I struggle to find the words to describe the complacent arrogance in that approach. Young men bled at the hands of a predator, and we’re told that it’s better for the gospel if we forget about it? 

The police should have been involved then, to investigate the abuse, and I’m no lawyer but it looks like they should be involved now to investigate the avoidance of justice. 

Of course the horrific tale continued, because no-one alerted any authorities in South Africa or Zimbabwe to what had happened, with the result that the plausible abuser repeated, repeated, repeated the beatings. And then one young lad, Guide Nyachuru, ended dead in a swimming pool. He was 14.

It is now clear that there was/is a closed circle of people in the UK who did know about Smyth and his activities as a predator, and should have acted. They bear blame and shame for what happened in Zimbabwe and South Africa. 

And there was/is a wider circle who knew Smyth, but who didn’t know the truth. Then there were those who were later informed in an official capacity, but declined to act, or acted mildly, or slowly, or grudgingly, or were just incompetent.  Graystone names a lot of people; in my view, everyone who is named needs to give an account for what they knew, and when, and why they acted, or didn’t. That includes some senior, if retired, clergy. That includes some very wealthy benefactors. And it seems to include the current Archbishop of Canterbury.

Jonathan Fletcher

The second man has a different set of stories told – and they are the minor part of the book. Jonathan Fletcher, a glossily charming senior leader at Iwerne for many years, and a senior member of many Evangelical circles (mostly, again, Anglican), used his connections to manipulate an inner ring of young men (all adults), in abusive patterns of behaviour  – physical, bullying, frequently homerotic, again under the aegis of spiritual discipline.  He was an influencer, operating behind the scenes, pulling well-connected strings – that was widely known.  But, carefully hidden away, was abuse.

We should make careful distinctions here.  Smyth’s activities were clearly illegal; Graystone doesn’t mention the status of Fletcher’s.  Nor was there anything like a formal investigation and cover-up by senior folk who knew what was going on but chose to look away. But just because a behaviour is legal doesn’t mean it fits with being qualified to be a Christian minister.

With Fletcher we have someone who was harming others, but doing it in a concealed way.  And what else would you expect such a successfully harmful person to do?  People have had many holidays with him, and never suspected anything at all. How so? Because Fletcher was very good at hiding things, and misdirecting. 

Even so, it seems reasonable to assume that there were a lot of people who really did know, or at least suspected, or excused, or guessed at what was going on, and yet chose to turn a blind eye.  And there are probably a fair few men who are fearful of something way back in their past becoming public news. That’s the toxic ‘culture’ that has been identified, where bullying is tolerated.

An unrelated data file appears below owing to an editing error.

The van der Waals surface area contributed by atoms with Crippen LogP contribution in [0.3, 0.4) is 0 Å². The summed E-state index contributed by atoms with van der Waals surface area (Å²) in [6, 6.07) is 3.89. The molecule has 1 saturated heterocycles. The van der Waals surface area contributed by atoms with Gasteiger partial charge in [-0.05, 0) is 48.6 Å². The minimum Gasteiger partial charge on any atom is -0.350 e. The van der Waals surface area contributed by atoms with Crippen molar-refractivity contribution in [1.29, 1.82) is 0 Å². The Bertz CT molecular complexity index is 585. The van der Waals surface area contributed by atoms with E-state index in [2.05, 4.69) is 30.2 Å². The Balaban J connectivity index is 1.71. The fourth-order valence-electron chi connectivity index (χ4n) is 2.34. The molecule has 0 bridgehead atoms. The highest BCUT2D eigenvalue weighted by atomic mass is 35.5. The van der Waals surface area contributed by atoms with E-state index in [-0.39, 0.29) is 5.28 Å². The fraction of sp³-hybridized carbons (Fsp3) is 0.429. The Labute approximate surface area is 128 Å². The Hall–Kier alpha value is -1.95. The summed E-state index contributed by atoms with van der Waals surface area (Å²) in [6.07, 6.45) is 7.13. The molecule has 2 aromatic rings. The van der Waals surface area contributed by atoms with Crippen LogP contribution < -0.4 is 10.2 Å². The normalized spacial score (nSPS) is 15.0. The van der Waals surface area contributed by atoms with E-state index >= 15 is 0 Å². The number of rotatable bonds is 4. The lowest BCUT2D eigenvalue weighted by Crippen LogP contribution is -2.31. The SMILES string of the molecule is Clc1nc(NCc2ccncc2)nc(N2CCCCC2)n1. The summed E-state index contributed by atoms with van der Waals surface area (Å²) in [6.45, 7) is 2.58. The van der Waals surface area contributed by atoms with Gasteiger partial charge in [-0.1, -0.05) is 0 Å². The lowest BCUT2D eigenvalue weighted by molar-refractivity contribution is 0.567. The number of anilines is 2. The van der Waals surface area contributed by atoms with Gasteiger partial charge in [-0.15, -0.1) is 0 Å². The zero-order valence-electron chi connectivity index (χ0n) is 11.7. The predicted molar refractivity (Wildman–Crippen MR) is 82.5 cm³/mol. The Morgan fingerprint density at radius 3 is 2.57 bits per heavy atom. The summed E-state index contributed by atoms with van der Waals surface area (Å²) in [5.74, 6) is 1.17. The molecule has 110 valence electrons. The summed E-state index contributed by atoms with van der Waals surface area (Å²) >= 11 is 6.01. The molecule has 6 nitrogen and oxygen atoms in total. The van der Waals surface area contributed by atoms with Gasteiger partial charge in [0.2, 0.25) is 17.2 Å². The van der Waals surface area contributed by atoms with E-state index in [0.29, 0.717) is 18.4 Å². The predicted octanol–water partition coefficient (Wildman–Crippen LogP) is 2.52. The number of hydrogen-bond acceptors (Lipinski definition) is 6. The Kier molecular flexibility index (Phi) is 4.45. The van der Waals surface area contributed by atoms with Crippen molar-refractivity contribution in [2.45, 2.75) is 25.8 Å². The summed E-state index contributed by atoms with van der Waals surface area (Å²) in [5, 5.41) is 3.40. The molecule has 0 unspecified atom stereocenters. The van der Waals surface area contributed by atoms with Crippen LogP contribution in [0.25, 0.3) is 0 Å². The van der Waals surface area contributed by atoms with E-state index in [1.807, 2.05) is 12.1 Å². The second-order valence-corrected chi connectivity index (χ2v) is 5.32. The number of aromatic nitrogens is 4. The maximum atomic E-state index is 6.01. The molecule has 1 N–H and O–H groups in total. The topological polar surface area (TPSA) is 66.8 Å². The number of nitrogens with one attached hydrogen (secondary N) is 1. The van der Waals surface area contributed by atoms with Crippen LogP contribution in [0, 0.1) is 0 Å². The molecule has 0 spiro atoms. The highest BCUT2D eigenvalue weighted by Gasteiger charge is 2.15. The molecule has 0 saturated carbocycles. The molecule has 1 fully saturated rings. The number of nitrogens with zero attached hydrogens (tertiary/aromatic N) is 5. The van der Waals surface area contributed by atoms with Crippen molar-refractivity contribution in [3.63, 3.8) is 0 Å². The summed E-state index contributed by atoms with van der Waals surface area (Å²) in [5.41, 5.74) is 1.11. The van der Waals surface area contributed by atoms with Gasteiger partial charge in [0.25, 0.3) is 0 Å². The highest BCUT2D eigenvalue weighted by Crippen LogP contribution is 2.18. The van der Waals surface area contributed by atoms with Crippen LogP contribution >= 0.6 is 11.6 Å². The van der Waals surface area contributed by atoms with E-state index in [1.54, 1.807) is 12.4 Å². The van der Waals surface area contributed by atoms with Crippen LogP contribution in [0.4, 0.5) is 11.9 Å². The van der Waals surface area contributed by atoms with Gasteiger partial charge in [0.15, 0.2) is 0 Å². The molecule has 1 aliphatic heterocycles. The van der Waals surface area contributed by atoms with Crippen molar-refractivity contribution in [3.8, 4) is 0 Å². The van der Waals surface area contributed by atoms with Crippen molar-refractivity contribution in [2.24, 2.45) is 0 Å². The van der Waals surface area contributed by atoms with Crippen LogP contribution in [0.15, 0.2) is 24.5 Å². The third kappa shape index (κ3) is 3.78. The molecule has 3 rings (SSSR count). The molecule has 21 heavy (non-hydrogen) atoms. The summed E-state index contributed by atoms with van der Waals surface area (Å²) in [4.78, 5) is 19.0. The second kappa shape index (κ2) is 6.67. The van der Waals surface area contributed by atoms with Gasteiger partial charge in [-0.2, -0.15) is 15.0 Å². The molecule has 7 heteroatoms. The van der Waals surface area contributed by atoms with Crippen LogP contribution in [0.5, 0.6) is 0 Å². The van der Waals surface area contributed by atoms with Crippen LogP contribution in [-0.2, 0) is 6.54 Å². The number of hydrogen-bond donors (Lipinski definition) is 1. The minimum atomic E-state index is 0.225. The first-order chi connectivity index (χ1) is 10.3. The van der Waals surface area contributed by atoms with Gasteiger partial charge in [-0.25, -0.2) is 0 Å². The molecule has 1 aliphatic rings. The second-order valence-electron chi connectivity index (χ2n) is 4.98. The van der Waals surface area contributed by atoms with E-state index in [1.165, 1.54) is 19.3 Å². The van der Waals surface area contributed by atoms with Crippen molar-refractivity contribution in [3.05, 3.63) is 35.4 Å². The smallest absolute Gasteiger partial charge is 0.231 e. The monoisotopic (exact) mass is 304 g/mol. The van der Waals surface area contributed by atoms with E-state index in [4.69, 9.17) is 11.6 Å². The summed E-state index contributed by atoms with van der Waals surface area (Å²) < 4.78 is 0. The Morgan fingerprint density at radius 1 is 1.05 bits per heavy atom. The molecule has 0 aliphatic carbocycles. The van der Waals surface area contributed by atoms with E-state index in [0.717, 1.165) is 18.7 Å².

Which, of course, makes it hard for a victim to get any clear perspective on what is going on.

I’ve said that this is the minor point of the book – this is not to demean it. That’s only because I don’t want to lose sight of Guide Nyachuru. 

But in what follows, it’s the Fletcher part I need to take most closely to heart. 

Channel 4

Andrew Graystone is a Christian journalist, who has made a point of connecting with Smyth’s victims, ever since the story broke on Channel 4 in early 2017. Full disclosure: I think I was at Durham with him, although I doubt he’d remember.

A significant part of the book concerns the story breaking, and the engagement (or lack of engagement) between Smyth’s victims and the Church of England’s leadership, especially that of Justin Welby.  Here the lines get tangled. There is one thread to do with how well Welby knew Smyth, and – separate question – whether Welby had any inkling of the abuse.  From what Graystone has found out, it seems that Welby knew Smyth more than he is comfortable admitting, but that he (like most people) was outside the circle of knowledge at the time. The second thread, though, concerns to what extent the Church of England should have any ownership of blame, for the abuse, for moving Smyth to South Africa, for not alerting the church authorities there, and so on. So many of the men involved were Anglican clergy, Smyth was an Anglican member, so how is the Church of England to account for itself?

Allow me a historical moment, and take you to Jerusalem, in 1961.  One senior Nazi, Adolf Eichmann, was on trial after being kidnapped by Mossad in Argentina, and he was accused of responsibility for the logistics of the Holocaust, for which he was duly found guilty, and hanged.